The raid made for gripping television, but it soon became clear that the phone calls were a hoax. And although authorities had evidently anticipated a violent confrontation like the 1993 shoot-out at the Branch Davidian compound in Waco—SWAT teams were brought in, along with an armored personnel carrier—the arsenal at the YFZ Ranch consisted of only 33 legal firearms. A Texas appeals court later found that authorities had not met the burden of proof for the removal of the more than 400 children, and most were returned to their families within two months.
Yet after interviewing teenagers who were pregnant or had children, Texas authorities began investigating how many underage girls might have been "sealed" to older men. (Plural marriages are performed within the church and are not legal.) The result: Twelve church members, including Warren Jeffs, were indicted on charges ranging from bigamy to having sex with a minor. The first defendant to stand trial, Raymond Jessop, was convicted of one charge last November. Trials of the other defendants are scheduled to take place over the coming year.
FROM THE BLUFF behind his Hildale home, Joe Jessop has a commanding view of the Arizona Strip, an undulating expanse of sagebrush and piñon-juniper woodland that stretches south of the Utah border all the way to the northern rim of the Grand Canyon, some 50 miles away. Below are the farm fields and walled compounds of Hildale and Colorado City, which Joe refers to collectively by their old name, Short Creek. "When I first came to Short Creek as a boy, there were just seven homes down there," says Joe, 88. "It was like the frontier."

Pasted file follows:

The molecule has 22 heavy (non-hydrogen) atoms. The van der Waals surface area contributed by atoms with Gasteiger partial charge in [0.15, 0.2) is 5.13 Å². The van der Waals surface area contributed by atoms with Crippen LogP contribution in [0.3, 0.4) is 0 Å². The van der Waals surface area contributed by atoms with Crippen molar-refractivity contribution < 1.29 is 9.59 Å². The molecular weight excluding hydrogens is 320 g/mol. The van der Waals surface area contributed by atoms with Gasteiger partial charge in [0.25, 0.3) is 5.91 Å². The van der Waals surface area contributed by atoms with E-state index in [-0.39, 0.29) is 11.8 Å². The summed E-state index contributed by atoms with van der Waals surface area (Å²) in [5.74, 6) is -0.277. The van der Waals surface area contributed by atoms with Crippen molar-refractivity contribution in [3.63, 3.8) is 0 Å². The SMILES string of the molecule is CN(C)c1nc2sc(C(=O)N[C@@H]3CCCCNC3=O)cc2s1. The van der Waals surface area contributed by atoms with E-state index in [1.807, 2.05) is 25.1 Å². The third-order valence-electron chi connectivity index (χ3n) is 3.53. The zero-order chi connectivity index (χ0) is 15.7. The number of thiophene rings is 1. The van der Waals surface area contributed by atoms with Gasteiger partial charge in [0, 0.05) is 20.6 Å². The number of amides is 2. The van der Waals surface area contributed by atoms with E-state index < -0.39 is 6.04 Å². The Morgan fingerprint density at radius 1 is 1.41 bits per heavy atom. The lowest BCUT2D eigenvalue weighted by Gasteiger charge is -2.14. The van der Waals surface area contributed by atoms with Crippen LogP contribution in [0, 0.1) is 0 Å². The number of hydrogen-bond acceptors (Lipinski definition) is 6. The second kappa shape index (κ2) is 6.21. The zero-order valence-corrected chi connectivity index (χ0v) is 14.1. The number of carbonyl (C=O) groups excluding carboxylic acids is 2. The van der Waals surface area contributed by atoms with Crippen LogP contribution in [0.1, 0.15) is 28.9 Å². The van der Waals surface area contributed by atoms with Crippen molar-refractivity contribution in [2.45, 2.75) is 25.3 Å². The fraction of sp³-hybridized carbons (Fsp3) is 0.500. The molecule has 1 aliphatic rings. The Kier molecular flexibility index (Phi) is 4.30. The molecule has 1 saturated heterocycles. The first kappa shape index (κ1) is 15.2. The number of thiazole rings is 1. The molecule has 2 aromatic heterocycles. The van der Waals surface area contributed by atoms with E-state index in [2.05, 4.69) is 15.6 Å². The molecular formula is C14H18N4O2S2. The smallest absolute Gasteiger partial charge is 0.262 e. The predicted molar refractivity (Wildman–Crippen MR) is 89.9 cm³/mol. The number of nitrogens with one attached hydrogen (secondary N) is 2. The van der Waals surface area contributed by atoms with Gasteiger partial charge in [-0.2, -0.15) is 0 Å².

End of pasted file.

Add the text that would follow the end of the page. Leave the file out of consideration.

Today, Short Creek is home to an estimated 6,000 FLDS members—the largest FLDS community. Joe Jessop, a brother of Merril, has contributed to that explosive growth in two very different ways. With the weathered features and spindly gait of a man who has spent his life outdoors and worked his body hard, he is the community's undisputed "water guy," a self-taught engineer who helped with the piping of water out of Maxwell Canyon back in the 1940s. He's had a hand in building the intricate network of waterlines, canals, and reservoirs that has irrigated the arid plateau in the decades since.
A highly respected member of the FLDS, Joe is also the patriarch of a family of 46 children and—at last count—239 grandchildren. "My family came to Short Creek for the same reason as everyone else," he says, "to obey the law of plural marriage, to build up the Kingdom of God. Despite everything that's been thrown our way, I'd say we've done a pretty good job."